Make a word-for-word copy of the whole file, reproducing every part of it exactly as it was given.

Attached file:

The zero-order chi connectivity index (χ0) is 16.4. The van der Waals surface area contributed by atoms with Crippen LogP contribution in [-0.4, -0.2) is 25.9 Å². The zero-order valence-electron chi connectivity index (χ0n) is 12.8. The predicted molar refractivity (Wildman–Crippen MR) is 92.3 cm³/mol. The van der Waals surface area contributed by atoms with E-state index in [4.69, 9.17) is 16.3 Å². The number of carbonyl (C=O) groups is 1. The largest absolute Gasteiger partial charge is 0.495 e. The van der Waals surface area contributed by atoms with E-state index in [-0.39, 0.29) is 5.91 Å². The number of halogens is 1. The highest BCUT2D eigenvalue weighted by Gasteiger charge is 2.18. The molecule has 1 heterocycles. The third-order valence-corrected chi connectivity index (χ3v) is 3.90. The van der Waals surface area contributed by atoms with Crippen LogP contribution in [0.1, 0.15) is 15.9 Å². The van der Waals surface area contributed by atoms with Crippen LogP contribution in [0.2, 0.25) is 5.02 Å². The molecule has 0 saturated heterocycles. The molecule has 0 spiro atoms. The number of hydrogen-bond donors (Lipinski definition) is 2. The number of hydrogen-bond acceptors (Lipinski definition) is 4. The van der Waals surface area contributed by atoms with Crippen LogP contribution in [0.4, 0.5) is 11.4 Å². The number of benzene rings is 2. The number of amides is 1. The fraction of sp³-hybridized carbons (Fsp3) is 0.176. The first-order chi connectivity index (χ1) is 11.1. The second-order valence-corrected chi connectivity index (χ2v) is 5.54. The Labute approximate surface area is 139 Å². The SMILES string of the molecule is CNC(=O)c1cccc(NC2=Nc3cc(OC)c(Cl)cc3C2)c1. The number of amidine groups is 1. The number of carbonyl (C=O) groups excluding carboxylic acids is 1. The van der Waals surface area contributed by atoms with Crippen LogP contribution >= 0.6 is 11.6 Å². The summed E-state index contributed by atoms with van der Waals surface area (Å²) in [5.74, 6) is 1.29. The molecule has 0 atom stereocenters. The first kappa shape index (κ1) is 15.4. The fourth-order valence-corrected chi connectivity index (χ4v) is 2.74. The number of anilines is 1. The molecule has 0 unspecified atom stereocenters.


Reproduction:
The zero-order chi connectivity index (χ0) is 16.4. The van der Waals surface area contributed by atoms with Crippen LogP contribution in [-0.4, -0.2) is 25.9 Å². The zero-order valence-electron chi connectivity index (χ0n) is 12.8. The predicted molar refractivity (Wildman–Crippen MR) is 92.3 cm³/mol. The van der Waals surface area contributed by atoms with E-state index in [4.69, 9.17) is 16.3 Å². The number of carbonyl (C=O) groups is 1. The largest absolute Gasteiger partial charge is 0.495 e. The van der Waals surface area contributed by atoms with E-state index in [-0.39, 0.29) is 5.91 Å². The number of halogens is 1. The highest BCUT2D eigenvalue weighted by Gasteiger charge is 2.18. The molecule has 1 heterocycles. The third-order valence-corrected chi connectivity index (χ3v) is 3.90. The van der Waals surface area contributed by atoms with Crippen LogP contribution in [0.1, 0.15) is 15.9 Å². The van der Waals surface area contributed by atoms with Crippen LogP contribution in [0.2, 0.25) is 5.02 Å². The molecule has 0 saturated heterocycles. The molecule has 0 spiro atoms. The number of hydrogen-bond donors (Lipinski definition) is 2. The number of hydrogen-bond acceptors (Lipinski definition) is 4. The van der Waals surface area contributed by atoms with Crippen LogP contribution in [0.4, 0.5) is 11.4 Å². The number of benzene rings is 2. The number of amides is 1. The fraction of sp³-hybridized carbons (Fsp3) is 0.176. The first-order chi connectivity index (χ1) is 11.1. The second-order valence-corrected chi connectivity index (χ2v) is 5.54. The Labute approximate surface area is 139 Å². The SMILES string of the molecule is CNC(=O)c1cccc(NC2=Nc3cc(OC)c(Cl)cc3C2)c1. The number of amidine groups is 1. The number of carbonyl (C=O) groups excluding carboxylic acids is 1. The van der Waals surface area contributed by atoms with Crippen LogP contribution >= 0.6 is 11.6 Å². The summed E-state index contributed by atoms with van der Waals surface area (Å²) in [5.74, 6) is 1.29. The molecule has 0 atom stereocenters. The first kappa shape index (κ1) is 15.4. The fourth-order valence-corrected chi connectivity index (χ4v) is 2.74. The number of anilines is 1. The molecule has 0 unspecified atom stereocenters.